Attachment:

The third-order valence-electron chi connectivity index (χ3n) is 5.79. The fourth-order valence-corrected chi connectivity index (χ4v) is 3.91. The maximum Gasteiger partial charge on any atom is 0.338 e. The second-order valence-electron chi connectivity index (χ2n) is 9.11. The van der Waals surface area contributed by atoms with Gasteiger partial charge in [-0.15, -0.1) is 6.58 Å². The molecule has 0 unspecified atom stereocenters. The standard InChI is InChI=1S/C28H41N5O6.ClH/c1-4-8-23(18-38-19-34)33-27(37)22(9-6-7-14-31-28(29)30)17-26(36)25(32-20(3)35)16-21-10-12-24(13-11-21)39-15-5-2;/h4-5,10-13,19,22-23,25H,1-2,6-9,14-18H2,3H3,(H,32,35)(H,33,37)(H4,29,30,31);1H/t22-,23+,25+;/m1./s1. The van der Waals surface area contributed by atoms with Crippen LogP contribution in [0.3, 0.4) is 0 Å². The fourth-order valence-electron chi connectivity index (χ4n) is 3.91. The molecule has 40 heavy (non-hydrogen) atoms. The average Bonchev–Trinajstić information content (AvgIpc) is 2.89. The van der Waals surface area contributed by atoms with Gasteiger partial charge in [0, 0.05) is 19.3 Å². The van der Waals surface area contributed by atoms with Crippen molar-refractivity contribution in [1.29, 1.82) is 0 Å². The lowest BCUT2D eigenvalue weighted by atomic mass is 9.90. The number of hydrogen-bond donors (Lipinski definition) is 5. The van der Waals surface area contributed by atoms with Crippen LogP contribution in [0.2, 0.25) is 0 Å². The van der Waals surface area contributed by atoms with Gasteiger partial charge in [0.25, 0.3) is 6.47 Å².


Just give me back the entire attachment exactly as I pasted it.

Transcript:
The third-order valence-electron chi connectivity index (χ3n) is 5.79. The fourth-order valence-corrected chi connectivity index (χ4v) is 3.91. The maximum Gasteiger partial charge on any atom is 0.338 e. The second-order valence-electron chi connectivity index (χ2n) is 9.11. The van der Waals surface area contributed by atoms with Gasteiger partial charge in [-0.15, -0.1) is 6.58 Å². The molecule has 0 unspecified atom stereocenters. The standard InChI is InChI=1S/C28H41N5O6.ClH/c1-4-8-23(18-38-19-34)33-27(37)22(9-6-7-14-31-28(29)30)17-26(36)25(32-20(3)35)16-21-10-12-24(13-11-21)39-15-5-2;/h4-5,10-13,19,22-23,25H,1-2,6-9,14-18H2,3H3,(H,32,35)(H,33,37)(H4,29,30,31);1H/t22-,23+,25+;/m1./s1. The van der Waals surface area contributed by atoms with Crippen LogP contribution in [0.3, 0.4) is 0 Å². The fourth-order valence-electron chi connectivity index (χ4n) is 3.91. The molecule has 40 heavy (non-hydrogen) atoms. The average Bonchev–Trinajstić information content (AvgIpc) is 2.89. The van der Waals surface area contributed by atoms with Gasteiger partial charge in [0, 0.05) is 19.3 Å². The van der Waals surface area contributed by atoms with Crippen molar-refractivity contribution in [1.29, 1.82) is 0 Å². The lowest BCUT2D eigenvalue weighted by atomic mass is 9.90. The number of hydrogen-bond donors (Lipinski definition) is 5. The van der Waals surface area contributed by atoms with Crippen LogP contribution in [0.2, 0.25) is 0 Å². The van der Waals surface area contributed by atoms with Gasteiger partial charge in [0.25, 0.3) is 6.47 Å².